Why Was the Discovery of the Structure of DNA So Important and When Was the Human Genome Project Completed?

Three years after Watson and Crick proposed their model of DNA, American scientist Arthur Kornberg proved its accuracy by producing a molecule of DNA.

Other research showed that the exact sequence of the chemical rungs of the DNA ladder determines the identity of the living organism.

Even Watson and Crick, however, probably could not have predicted the eventual consequences of their discovery.

Using DNA, scientists can now make new forms of DNA using genetic material from two different organisms.

The process, called genetic engineering, has already been used to produce huge amounts of human insulin for diabetics. The process has been used in agriculture to improve crops.

Genes for specific diseases like cancer have been identified, and the eventual cures for these diseases probably will entail manipulation of these genes.

Watson himself started the Human Genome Project in 1988.

The goal of the project was to determine the exact location, chemical composition, and function of all human genes. The gene map or genome, was completed in 2000, several years ahead of schedule because humans have far fewer genes, only about 30,000, than originally suspected.

The genome will now be studied to discover tests and possible cures for thousands of hereditary diseases.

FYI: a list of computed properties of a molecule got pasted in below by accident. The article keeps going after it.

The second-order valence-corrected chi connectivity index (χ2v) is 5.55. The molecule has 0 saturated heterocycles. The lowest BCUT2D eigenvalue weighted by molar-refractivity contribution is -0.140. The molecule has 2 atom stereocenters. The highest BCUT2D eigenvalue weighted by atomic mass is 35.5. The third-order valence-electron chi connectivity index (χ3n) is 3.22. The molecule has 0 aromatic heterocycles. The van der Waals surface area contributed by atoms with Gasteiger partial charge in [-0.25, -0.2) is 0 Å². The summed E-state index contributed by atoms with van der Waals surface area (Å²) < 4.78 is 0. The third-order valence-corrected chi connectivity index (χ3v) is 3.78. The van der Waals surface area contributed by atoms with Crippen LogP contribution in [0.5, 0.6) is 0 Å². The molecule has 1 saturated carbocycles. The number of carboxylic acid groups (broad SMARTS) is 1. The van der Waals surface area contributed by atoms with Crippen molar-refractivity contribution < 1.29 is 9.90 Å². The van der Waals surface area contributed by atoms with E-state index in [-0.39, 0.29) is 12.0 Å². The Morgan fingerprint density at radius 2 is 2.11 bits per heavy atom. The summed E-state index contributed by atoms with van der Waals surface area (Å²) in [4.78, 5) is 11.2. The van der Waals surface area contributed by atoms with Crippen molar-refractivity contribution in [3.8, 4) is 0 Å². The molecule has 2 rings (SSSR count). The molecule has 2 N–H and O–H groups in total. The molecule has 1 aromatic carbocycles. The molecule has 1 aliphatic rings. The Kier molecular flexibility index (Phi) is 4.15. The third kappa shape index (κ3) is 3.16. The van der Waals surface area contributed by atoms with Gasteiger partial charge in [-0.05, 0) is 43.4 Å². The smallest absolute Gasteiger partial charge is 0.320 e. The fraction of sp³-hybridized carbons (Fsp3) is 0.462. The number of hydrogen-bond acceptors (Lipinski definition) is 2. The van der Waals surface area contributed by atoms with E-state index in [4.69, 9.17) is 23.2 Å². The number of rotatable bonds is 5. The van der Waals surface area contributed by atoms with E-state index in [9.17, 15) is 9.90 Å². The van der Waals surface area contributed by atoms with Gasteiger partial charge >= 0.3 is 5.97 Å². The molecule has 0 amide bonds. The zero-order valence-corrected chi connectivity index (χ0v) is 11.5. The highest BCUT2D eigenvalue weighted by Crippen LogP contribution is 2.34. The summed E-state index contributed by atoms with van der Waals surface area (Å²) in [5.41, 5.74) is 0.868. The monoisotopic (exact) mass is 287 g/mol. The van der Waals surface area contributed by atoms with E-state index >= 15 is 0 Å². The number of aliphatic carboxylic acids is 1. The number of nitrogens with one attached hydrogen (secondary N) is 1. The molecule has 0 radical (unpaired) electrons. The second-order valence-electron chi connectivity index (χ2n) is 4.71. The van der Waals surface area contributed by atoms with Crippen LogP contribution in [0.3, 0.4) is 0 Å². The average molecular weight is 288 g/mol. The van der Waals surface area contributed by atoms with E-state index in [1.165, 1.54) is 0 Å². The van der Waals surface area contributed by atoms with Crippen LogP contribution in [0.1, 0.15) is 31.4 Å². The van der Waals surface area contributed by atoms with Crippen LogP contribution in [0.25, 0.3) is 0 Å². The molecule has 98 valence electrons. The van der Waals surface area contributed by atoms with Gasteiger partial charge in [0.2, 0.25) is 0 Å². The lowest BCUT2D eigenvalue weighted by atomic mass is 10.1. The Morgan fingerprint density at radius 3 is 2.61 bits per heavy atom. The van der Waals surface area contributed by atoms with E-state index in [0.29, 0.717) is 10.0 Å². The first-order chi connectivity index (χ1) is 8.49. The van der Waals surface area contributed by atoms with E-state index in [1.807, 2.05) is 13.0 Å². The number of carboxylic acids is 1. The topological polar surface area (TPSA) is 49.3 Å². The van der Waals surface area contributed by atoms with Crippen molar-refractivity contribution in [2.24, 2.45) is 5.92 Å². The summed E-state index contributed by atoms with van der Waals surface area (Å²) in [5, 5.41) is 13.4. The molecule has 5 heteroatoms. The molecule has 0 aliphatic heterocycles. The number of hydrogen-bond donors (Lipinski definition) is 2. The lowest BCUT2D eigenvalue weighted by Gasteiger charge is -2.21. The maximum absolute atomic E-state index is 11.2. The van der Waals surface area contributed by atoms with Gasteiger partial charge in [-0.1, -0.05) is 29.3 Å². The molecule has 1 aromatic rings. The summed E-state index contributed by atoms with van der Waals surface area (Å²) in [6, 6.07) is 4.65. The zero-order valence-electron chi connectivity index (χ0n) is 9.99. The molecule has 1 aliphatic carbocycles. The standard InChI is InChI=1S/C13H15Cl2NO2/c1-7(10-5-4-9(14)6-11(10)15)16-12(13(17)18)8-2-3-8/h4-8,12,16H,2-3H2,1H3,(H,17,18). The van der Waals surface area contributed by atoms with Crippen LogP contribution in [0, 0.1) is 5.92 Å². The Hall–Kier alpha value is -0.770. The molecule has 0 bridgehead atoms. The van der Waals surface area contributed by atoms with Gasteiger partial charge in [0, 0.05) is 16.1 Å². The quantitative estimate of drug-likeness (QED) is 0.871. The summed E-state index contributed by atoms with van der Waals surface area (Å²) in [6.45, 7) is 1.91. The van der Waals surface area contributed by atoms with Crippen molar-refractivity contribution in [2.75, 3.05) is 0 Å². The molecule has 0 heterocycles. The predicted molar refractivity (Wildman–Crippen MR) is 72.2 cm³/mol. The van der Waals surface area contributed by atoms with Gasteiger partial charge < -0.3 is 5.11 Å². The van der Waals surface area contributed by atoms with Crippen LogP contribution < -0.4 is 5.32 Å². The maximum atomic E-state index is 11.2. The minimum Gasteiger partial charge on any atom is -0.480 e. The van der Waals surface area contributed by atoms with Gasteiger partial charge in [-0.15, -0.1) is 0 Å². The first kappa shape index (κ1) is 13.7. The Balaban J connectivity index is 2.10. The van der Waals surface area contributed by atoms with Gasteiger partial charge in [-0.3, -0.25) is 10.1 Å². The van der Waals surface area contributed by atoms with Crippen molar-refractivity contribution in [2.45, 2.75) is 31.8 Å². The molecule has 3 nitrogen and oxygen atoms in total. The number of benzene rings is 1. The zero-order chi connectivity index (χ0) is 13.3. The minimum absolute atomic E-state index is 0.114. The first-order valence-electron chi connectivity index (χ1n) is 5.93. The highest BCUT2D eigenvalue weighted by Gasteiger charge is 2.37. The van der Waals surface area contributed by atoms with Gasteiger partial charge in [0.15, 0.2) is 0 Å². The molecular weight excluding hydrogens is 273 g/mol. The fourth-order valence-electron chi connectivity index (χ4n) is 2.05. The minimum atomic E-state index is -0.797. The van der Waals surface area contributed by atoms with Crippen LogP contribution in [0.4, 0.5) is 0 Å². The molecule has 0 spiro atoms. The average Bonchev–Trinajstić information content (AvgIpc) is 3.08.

The possibilities seem endless.

Will we bring extinct species back to life by engineering their genes found in fossils? Will we create brand-new species by combining the genes of two different organisms? Will we create superhumans by eliminating so-called bad genes?

Scientists have reached the point where they need to ask themselves, “How far do we want to go?”

DNA is now used in court to prove the innocence or guilt of those accused of crimes because each individual’s DNA is unique like a fingerprint.

Rosalind Franklin was the first researcher to produce useable X rays of DNA.

About Karen Hill

Karen Hill is a freelance writer, editor, and columnist. Born in New York, her work has appeared in the Examiner, Yahoo News, Buzzfeed, among others.

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